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American Heritage Dictionary

The new edition of the American Heritage Dictionary is a heavyweight one, at least physically, weighing in at more than 3kg (7lb), with 2074 large-format pages. It wears its scholarship very lightly, however, being easy to use with simple, clear definitions and informally written notes and comments. Visually, it’s delightful. Each page contains two columns of text, with up to five full-colour illustrations in the margin that relate to terms on that page. Illustrations include photographs, drawings, and maps — more than 4,000 of them. Headwords (some 200,000) are picked out in dark green.

The cover of American Heritage Dictionary

As is now common in dictionaries, entries cover famous people and important places as well as words, making the work a mini-encyclopedia as well as a dictionary. In addition, there are some 450 usage notes and about the same number of synonym entries and paragraphs on word histories. Added to these are 150 entries on regional American English terms like hosey, krumkake, luminaria, muffuletta, summercater and whiffletree. A new set of notes, “Our Living Language”, contain background information on the way social and other factors influence the way speakers shape the language.

The list of words included for the first time is uncontroversial: terms like control freak, digerati, McJob, jewel box, microcredit, nanny state and wuss are now well established; some, like e-mail, domain name, dot-com and bitmap, serve to point up the great advances in the circulation and acceptance of computer-related and Internet language that have occurred in the seven years since the last edition.

A feature of this dictionary is the employment of a usage panel to give advice; though all American and British publishers have an editorial board, only the American Heritage Dictionary polls its panel members and records their opinions in entries. Most publishers are suspicious of this approach, feeling it leads to an unrepresentative or conservative view; for example, my heart fell when I read that the panel deprecated hopefully. But it turns out that the usage note is better balanced than that simple statement suggests, correctly pointing out that dislike of the word has become a shibboleth, not shared by other sentence adverbs such as mercifully and — in effect — politely telling its usage panel it is wrong. But then, why bother recording its view? Again, on split infinitive the dictionary says it is acceptable, though care has to be taken when more than one word divides the to from the verb; however, half the usage panel hates the thought of even a single word being placed between them, a deeply conservative opinion (and one, most linguists would say, that is alien to normal usage, historical precedent, and the structure of the language). The usage panel strongly deprecates what it sees as the confusion between disinterested and uninterested; this distaste I share, whilst being aware that the shift is well under way and almost certainly unstoppable; in any case it represents a relatively modern distinction.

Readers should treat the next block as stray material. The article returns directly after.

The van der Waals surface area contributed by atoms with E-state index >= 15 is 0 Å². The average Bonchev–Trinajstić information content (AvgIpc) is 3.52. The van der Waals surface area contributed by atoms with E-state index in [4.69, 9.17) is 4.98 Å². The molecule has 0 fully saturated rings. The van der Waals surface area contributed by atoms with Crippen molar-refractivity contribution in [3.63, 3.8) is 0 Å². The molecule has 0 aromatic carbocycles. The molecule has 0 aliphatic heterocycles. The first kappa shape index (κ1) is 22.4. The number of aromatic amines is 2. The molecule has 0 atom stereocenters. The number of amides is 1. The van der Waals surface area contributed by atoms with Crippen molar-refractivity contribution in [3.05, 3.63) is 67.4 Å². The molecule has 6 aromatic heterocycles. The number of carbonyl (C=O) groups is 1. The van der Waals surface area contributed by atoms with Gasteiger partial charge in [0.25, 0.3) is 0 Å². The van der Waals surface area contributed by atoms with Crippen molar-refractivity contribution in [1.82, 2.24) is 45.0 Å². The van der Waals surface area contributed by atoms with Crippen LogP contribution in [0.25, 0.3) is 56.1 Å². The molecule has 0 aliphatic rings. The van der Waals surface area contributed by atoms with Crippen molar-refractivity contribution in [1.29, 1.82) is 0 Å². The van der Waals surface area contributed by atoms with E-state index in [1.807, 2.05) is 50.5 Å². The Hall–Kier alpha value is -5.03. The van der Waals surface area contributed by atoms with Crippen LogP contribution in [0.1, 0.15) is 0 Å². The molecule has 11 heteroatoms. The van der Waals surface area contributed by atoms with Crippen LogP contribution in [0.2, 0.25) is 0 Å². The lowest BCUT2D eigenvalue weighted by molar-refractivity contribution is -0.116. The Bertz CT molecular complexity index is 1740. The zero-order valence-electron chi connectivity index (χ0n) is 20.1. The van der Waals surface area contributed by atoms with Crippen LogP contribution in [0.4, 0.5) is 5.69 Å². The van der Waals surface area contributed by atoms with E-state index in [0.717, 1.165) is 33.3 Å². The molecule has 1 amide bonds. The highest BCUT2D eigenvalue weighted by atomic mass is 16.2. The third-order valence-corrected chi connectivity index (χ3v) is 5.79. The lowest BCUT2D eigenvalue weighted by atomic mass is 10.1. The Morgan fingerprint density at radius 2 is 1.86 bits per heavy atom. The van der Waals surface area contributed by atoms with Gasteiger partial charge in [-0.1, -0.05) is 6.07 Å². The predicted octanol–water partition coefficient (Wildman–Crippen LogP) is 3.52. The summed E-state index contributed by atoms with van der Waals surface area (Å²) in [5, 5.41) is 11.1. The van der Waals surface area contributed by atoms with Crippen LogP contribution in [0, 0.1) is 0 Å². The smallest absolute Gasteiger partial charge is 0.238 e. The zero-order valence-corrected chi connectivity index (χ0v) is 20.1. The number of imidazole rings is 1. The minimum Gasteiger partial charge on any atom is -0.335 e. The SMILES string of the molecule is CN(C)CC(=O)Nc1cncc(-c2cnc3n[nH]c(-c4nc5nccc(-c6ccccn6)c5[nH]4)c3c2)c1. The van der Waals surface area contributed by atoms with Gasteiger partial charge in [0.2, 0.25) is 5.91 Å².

The CD-ROM is rather better organised than its equivalent from the previous edition (though the anagramming feature and the thesaurus are no longer included). It allows the user to search on headwords, with the search box permitting wildcards that include punctuation, like s*-, which shows all suffixes starting with s; a pattern search permits even more extensive use of this feature, with *q*w* for example turning up entries from boutique brewery to squawroot. However, there is no full-text search. Users can also find all the entries accompanied by the various kinds of supporting notes and can browse through blocks of headwords. Almost every entry has an audio pronunciation.

Appendixes to the book include notes on Indo-European and Semitic roots that will mainly be of use to language specialists. If you need this information, you will welcome the publication at the same time of the second edition of The American Heritage Dictionary of Indo-European Roots, a 150-page work which greatly extends the coverage in AHD4. Information on roots has been updated from that in the first edition of 1985, many place names and personal names have been added, and a series of 26 language and cultural notes are included in a similar style to AHD4. Some 13,000 English words have their origins traced back to Indo-European sources, easily consulted using the comprehensive index at the end.

[Pickett, Joe (ed), The American Heritage Dictionary, Fourth Edition, published by the Houghton Mifflin Company, Boston, on 16 September 2000; ISBN 0-395-82517-2 (hardback, $60.00), ISBN 0-618-08230-1 (hardback with CD-ROM, $74.95), ISBN 0-618-09455-5 (CD-ROM only, $24.95). Watkins, Calvert (ed), The American Heritage Dictionary of Indo-European Roots, Second Edition, Houghton Mifflin Company, Boston; ISBN 0-395-98610-0 (hardback), ISBN 0-618-08250-6; publisher’s price $18.00 in paperback.]

Page created 7 Oct. 2000

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